Cleve F. Adams was a old school writer his series character Rex McBride is an old school too. Tough as a nickel steak (or something) and that can turn people off. 'Ol Cleve has been shoved to be a foot-note in the mystery field over time, mostly remembered for one quote: "an American Gestapo is goddamned well what we need.....The only way you can lick these guys is to fight as dirty as they do...bite and gouge and use a knee where it will do most good," in "Murder All Over" published in 1943. So, yeah, fucking harsh Rex. To be fair Rex's main character trait is being an asshole (or at least acting like it) and that's a fitting quote for his character but Rex plays it fast and loose so it may of may not be his true feelings. I don't know if Cleve Adams was a racist or whatever but it pretty much everyone was in the time frame, so there you go. That being said in all the other examples of his works I've never came up against anything that was overtly racist (I mean outside of the normal examples of the time period) so maybe Rex and Cleve have gotten a bad rap. Rex goes out of his way to say that a racial slur is over the line in one book. I guess everything in life and books is complicated.
That out of the way the Cleve Adams books I've read I enjoyed. The McBride books stand up and rush to the finale, boiling over in cynical ultra-hard-boiled prose that makes you feel the dingy, sweaty, rough and tumble time-frame they were set in. "Private Eye" from 1942 in particular stands out as a fantastic "Red
Harvest" riff, the tough P.I. strolling into a town and mixing it up. Primo Cleve Adams and Rex McBride is the first book, "Sabotage,"
that's some damned fine rut-gut reading. Dashiell Hammet's shadow looms large over Cleve. He used a lot of Hammet's plots as jumping off points and plugged his own peccadilloes in them and produced some really fun books. As John Spain he wrote the Bill Rye series that used "The Glass Key" as its starting point. BUT Cleve has a style all his own, the stories unfold smooth as butter and keep slowly getting the tension ratcheted up. Rex is a tough guy but he's no Superman. He gets in over his head, he gets worried, he gets duped and he will fall for the wrong dame. He drinks like a fish, shoots fairly fast and has an eye for the women. Now, who could resist reading that?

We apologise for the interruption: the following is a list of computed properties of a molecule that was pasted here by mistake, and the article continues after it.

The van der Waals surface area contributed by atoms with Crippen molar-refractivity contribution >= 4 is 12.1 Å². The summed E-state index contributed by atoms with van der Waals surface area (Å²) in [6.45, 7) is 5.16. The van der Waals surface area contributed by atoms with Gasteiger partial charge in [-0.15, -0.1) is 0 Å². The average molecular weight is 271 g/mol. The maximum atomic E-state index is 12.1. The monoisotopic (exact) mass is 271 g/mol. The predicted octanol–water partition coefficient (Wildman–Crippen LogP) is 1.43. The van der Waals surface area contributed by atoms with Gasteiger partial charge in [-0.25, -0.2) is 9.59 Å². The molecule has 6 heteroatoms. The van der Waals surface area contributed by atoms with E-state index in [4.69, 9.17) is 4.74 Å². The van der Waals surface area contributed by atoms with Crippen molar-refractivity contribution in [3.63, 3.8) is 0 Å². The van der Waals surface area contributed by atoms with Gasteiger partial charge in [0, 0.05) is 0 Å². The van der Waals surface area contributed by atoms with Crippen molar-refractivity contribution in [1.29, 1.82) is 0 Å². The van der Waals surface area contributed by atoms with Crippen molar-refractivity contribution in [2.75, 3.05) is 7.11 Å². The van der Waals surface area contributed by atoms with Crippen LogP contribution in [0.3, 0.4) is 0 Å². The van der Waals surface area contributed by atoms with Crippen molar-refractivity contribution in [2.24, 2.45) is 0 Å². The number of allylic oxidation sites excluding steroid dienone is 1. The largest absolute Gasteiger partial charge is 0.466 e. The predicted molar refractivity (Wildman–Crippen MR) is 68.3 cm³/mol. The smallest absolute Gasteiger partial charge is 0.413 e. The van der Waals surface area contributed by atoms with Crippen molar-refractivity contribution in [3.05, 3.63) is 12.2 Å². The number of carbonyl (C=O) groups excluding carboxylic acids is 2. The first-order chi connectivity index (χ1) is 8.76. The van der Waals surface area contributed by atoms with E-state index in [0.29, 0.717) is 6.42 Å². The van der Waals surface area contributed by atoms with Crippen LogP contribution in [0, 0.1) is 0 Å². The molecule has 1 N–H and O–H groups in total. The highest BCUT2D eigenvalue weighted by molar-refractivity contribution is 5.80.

Cleve was a pulpster through and through and at the same time he was producing novels he was cranking out novelletes and shorts for the pulps. These were G-Man, private-eye and tough guy and gals stories. Being a pulpster and not letting a word go to waste some of his work is culled from shorter works."Shady Lady" is one of those. Now this book came out in 1955 in a Ace Double with a Harry Whittington novel. Cleve Adams died in 1949. Unfortunately no one was using a Quija board to stitch this book together. The pulp-master to end all pulp-masters Robert Leslie Bellem put the book together for Cleve's wife, as the story goes. Bellem created Dan Turner, Hollywood detective and wrote scores of pulp magazines nearly by himself, including the comics! These are told in a wild, wacky, wonderful way of odd-ball slang, nearly-nude women and fisticuffs. The Dan Turner stories are a world onto themselves. An alternate dimension of screwball-hard-boiledness. It was this collaboration that made me want to read "Shady Lady," I had no idea how the two writers could mesh together.
"Shady Lady" is the sixth and final Rex book, published over ten years later then the previous and sadly its a minor effort. Bellem played it straight and wrote like Cleve and Cleve was dead so it never seemed to kick into high gear. There's still passages and descriptions that prove what a good writer like Cleve (or Bellem) could do. Rex is following the shady lady of the title who has connections to a dead embezzler and uncovered money. Rex is working for the reward because he owes his bookie a lot of bread. They get to the Shady Lady's home town and get wrapped up in the local election that proves to be a hot one cause plenty of people end up dead and Rex gets blamed for a few of them. There's crooked fat sheriffs, virginal sisters, a Communist taxi-driving brother, gunmen, politicians, civic ladies and dirty little secrets. It's all fairly standard, Ace Doubles are often like that but every now and then they a totally awesome. "Negative for a Nude" by Charles Fritch is a helluva Ace Double, sadly a lot of them were cash-in jobs for disposal bargain time-wasters; that's what "Shady Lady" is: a time waster. You could waste it worse there there's still enough fun and tough antics that keep the ball rolling but it just pales in comparison to early Rex books.